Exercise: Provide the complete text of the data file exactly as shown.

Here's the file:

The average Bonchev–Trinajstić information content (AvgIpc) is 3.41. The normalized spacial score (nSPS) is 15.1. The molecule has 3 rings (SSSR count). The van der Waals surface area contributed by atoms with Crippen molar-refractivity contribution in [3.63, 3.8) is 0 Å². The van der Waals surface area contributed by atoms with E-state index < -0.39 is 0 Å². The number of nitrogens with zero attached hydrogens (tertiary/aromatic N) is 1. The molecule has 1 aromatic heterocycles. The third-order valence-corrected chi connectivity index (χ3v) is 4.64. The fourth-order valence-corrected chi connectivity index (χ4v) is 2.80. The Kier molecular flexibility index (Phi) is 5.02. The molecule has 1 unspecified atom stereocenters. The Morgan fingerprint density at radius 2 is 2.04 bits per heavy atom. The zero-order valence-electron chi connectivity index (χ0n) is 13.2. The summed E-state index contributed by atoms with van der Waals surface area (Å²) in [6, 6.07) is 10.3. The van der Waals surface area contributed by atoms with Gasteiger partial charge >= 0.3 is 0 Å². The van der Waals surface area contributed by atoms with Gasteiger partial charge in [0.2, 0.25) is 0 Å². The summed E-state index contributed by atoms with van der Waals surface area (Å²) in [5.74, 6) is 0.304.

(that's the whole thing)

The average Bonchev–Trinajstić information content (AvgIpc) is 3.41. The normalized spacial score (nSPS) is 15.1. The molecule has 3 rings (SSSR count). The van der Waals surface area contributed by atoms with Crippen molar-refractivity contribution in [3.63, 3.8) is 0 Å². The van der Waals surface area contributed by atoms with E-state index < -0.39 is 0 Å². The number of nitrogens with zero attached hydrogens (tertiary/aromatic N) is 1. The molecule has 1 aromatic heterocycles. The third-order valence-corrected chi connectivity index (χ3v) is 4.64. The fourth-order valence-corrected chi connectivity index (χ4v) is 2.80. The Kier molecular flexibility index (Phi) is 5.02. The molecule has 1 unspecified atom stereocenters. The Morgan fingerprint density at radius 2 is 2.04 bits per heavy atom. The zero-order valence-electron chi connectivity index (χ0n) is 13.2. The summed E-state index contributed by atoms with van der Waals surface area (Å²) in [6, 6.07) is 10.3. The van der Waals surface area contributed by atoms with Gasteiger partial charge >= 0.3 is 0 Å². The van der Waals surface area contributed by atoms with Gasteiger partial charge in [0.2, 0.25) is 0 Å². The summed E-state index contributed by atoms with van der Waals surface area (Å²) in [5.74, 6) is 0.304.